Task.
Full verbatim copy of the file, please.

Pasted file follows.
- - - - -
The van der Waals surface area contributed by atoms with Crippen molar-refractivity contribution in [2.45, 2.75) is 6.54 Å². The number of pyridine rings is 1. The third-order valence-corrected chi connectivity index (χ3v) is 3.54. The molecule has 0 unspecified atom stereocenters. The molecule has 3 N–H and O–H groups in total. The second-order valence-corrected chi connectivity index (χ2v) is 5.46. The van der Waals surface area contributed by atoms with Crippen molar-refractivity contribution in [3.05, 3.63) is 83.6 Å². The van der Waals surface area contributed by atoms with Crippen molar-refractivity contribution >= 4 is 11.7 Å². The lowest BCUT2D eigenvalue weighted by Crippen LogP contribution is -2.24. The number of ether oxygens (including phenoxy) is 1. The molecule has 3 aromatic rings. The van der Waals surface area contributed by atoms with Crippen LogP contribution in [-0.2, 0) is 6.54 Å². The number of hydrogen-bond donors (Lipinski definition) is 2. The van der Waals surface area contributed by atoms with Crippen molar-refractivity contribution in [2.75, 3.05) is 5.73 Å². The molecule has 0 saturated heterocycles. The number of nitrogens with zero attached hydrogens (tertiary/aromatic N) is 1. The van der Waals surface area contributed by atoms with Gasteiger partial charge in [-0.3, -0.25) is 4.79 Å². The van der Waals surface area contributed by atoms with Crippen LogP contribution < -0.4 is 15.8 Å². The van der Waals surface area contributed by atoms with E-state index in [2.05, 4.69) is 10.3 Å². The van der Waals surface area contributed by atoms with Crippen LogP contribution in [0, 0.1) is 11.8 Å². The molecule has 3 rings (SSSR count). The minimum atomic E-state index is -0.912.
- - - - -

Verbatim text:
The van der Waals surface area contributed by atoms with Crippen molar-refractivity contribution in [2.45, 2.75) is 6.54 Å². The number of pyridine rings is 1. The third-order valence-corrected chi connectivity index (χ3v) is 3.54. The molecule has 0 unspecified atom stereocenters. The molecule has 3 N–H and O–H groups in total. The second-order valence-corrected chi connectivity index (χ2v) is 5.46. The van der Waals surface area contributed by atoms with Crippen molar-refractivity contribution in [3.05, 3.63) is 83.6 Å². The van der Waals surface area contributed by atoms with Crippen molar-refractivity contribution >= 4 is 11.7 Å². The lowest BCUT2D eigenvalue weighted by Crippen LogP contribution is -2.24. The number of ether oxygens (including phenoxy) is 1. The molecule has 3 aromatic rings. The van der Waals surface area contributed by atoms with Crippen LogP contribution in [-0.2, 0) is 6.54 Å². The number of hydrogen-bond donors (Lipinski definition) is 2. The van der Waals surface area contributed by atoms with Crippen molar-refractivity contribution in [2.75, 3.05) is 5.73 Å². The molecule has 0 saturated heterocycles. The number of nitrogens with zero attached hydrogens (tertiary/aromatic N) is 1. The van der Waals surface area contributed by atoms with Gasteiger partial charge in [-0.3, -0.25) is 4.79 Å². The van der Waals surface area contributed by atoms with Crippen LogP contribution < -0.4 is 15.8 Å². The van der Waals surface area contributed by atoms with E-state index in [2.05, 4.69) is 10.3 Å². The van der Waals surface area contributed by atoms with Crippen LogP contribution in [0, 0.1) is 11.8 Å². The molecule has 3 rings (SSSR count). The minimum atomic E-state index is -0.912.